Keeper has a simple identity function, however, there is a way to preserve identity documents in the vault. I had to create a new record and add custom fields to my entry to save information from my passport. Although it isn’t difficult, I would prefer if Keeper included templates for identity documents such as passports.

I’d want to see Keeper allow users to create many identities rather than just one, so they can clearly distinguish between personal and professional information. Also, instead of having to manually add custom fields for documents, I’d like to see ID templates. Despite this, this function is still fairly simple to use, and it speeds up the process of filling out basic web forms and buying online.

Breach Watch

Keeper’s dark web surveillance capability is called BreachWatch. It’s an optional function, however, it’s included in Keeper’s bundle products. When I first started testing this, I had high hopes because popular password managers like Dashlane provide excellent dark web surveillance tools. And BreachWatch did not disappoint me in the least!

I used my primary email address for all of my personal web accounts to test it. BreachWatch immediately notified me that an online account associated with this email address had been hacked! Keeper reminded me that I needed to address the problem, so I quickly got into the compromised account, changed my password, and enabled two-factor authentication.

BreachWatch regularly monitors all logins and passwords stored in your Keeper account for evidence of breaches, which I really like (like being found somewhere on the dark web). BreachWatch isn’t particularly unique because most other dark web monitoring tools offered by competing password managers also continuously check the security of a user’s accounts.

 

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Multi-Factor Authentication

Keeper offers a variety of multi-factor authentication alternatives, such as two-factor authentication app compatibility, biometric logins, one-time SMS codes, smartwatch compatibility, and advanced enterprise options. Using an authenticator app to set up 2FA was simple and quick.

Keeper includes a lot more multi-factor authentication options than most other password managers, which I really appreciate. Keeper, unlike RoboForm and LastPass, does not currently support Windows Biometric Framework for fingerprint logins. However, I believe this will change in the near future. However, most users will find Keeper’s extensive selection of multi-factor authentication methods sufficient.

Security Audit

Keeper’s Security Audit feature keeps track of how strong your passwords are. Because I consistently update all of my passwords, the Security Audit feature awarded me a perfect grade for password security. But I was perplexed when it indicated that two of my passwords had been reused – I expected this to affect my overall score, but it didn’t. Overall, I believe most users will find Keeper’s Security Audit tool to be beneficial and useful, as it makes it very clear which passwords need to be reset.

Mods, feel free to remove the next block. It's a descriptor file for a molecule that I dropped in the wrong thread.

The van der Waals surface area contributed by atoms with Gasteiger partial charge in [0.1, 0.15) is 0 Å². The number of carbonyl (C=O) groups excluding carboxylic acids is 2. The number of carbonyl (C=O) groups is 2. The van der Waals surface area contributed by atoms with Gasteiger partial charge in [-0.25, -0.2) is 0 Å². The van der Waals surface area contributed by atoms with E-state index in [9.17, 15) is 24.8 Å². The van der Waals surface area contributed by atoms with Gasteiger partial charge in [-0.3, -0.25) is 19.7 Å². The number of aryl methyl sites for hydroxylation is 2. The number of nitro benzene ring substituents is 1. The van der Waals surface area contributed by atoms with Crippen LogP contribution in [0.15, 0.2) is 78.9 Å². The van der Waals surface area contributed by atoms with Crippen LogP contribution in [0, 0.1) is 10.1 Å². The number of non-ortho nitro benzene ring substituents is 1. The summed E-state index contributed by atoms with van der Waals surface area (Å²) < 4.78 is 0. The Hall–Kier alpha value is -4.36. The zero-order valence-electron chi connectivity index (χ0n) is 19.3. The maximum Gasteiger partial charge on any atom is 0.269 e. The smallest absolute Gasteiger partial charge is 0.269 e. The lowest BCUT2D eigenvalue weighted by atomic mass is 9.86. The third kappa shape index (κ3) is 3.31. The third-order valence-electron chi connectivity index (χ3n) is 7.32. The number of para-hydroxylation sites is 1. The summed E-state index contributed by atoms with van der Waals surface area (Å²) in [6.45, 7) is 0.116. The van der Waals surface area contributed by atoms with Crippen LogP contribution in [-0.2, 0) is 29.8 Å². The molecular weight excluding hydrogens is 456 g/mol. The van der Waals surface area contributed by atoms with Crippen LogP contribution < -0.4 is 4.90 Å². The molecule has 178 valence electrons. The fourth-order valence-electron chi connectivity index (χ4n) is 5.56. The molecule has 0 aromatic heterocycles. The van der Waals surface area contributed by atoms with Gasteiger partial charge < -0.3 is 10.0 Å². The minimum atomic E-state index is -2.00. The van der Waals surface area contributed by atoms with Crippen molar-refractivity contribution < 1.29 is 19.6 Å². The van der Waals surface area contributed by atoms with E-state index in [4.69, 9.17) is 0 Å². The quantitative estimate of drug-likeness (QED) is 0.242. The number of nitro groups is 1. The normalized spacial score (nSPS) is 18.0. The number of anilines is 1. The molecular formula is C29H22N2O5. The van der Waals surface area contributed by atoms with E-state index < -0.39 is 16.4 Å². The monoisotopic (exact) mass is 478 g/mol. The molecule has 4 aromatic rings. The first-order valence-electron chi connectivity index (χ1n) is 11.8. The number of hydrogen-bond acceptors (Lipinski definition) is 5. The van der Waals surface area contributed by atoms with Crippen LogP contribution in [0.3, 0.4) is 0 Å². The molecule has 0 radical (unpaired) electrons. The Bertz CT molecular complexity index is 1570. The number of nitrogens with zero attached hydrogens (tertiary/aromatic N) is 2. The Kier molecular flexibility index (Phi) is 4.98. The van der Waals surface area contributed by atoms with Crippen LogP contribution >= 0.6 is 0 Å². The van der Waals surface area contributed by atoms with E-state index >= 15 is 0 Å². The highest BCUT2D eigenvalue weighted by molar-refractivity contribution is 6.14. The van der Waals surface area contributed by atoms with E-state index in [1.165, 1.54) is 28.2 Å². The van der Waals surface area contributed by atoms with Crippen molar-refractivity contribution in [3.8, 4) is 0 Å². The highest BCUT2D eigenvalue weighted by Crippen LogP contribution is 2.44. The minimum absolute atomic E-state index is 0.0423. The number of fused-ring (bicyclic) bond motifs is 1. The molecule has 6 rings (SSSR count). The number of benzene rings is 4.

Keeper Chat

KeeperChat is a secure messaging app. KeeperChat, like Keeper’s password manager, encrypts all messages end-to-end with 256-bit AES encryption. KeeperChat also includes a zero-knowledge policy, which means that no one at Keeper can see your communications.

With a few friends and family members, I used the premium edition of KeeperChat. I began by encouraging them to download KeeperChat, which was a really simple process. I only had to enter the person’s name, phone number, and email address, and they received an email asking them to download KeeperChat.

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What Do People Say About Keeper?

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The Keeper app is one of my favorites. I’ve been using it for a long time. It ensures the security of my passwords. When I couldn’t remember a password, it came in handy several times! It’s incredibly simple to set up and use, and yes, it’s $29 per year if you want it to sync across all of your devices, which is well worth it!!! When you set it up, it tells you that one device is free, but if you want to add more, you must pay for $29 per year. People, read what you’re installing or purchasing!!! I work as a tech support supervisor for a BPO company, and I understand how inconvenient it is when customers forget their passwords.

It does not automatically add things to your account when you set it up, so if you read everything carefully and don’t want to add anything extra, such as dark web protection, you may exclude it! I think it’s well worth the $29 a year!

Laura R.- Keeper

Bottom line on Keeper

Keeper is a safe and feature-rich password manager that uses bank-grade encryption and a zero-knowledge policy to protect user data. Both the basic and complex password management functions are well-designed and simple to use. Keeper is without a doubt one of the best password managers in 2021, despite the fact that it lacks a few extra features that some other password managers have.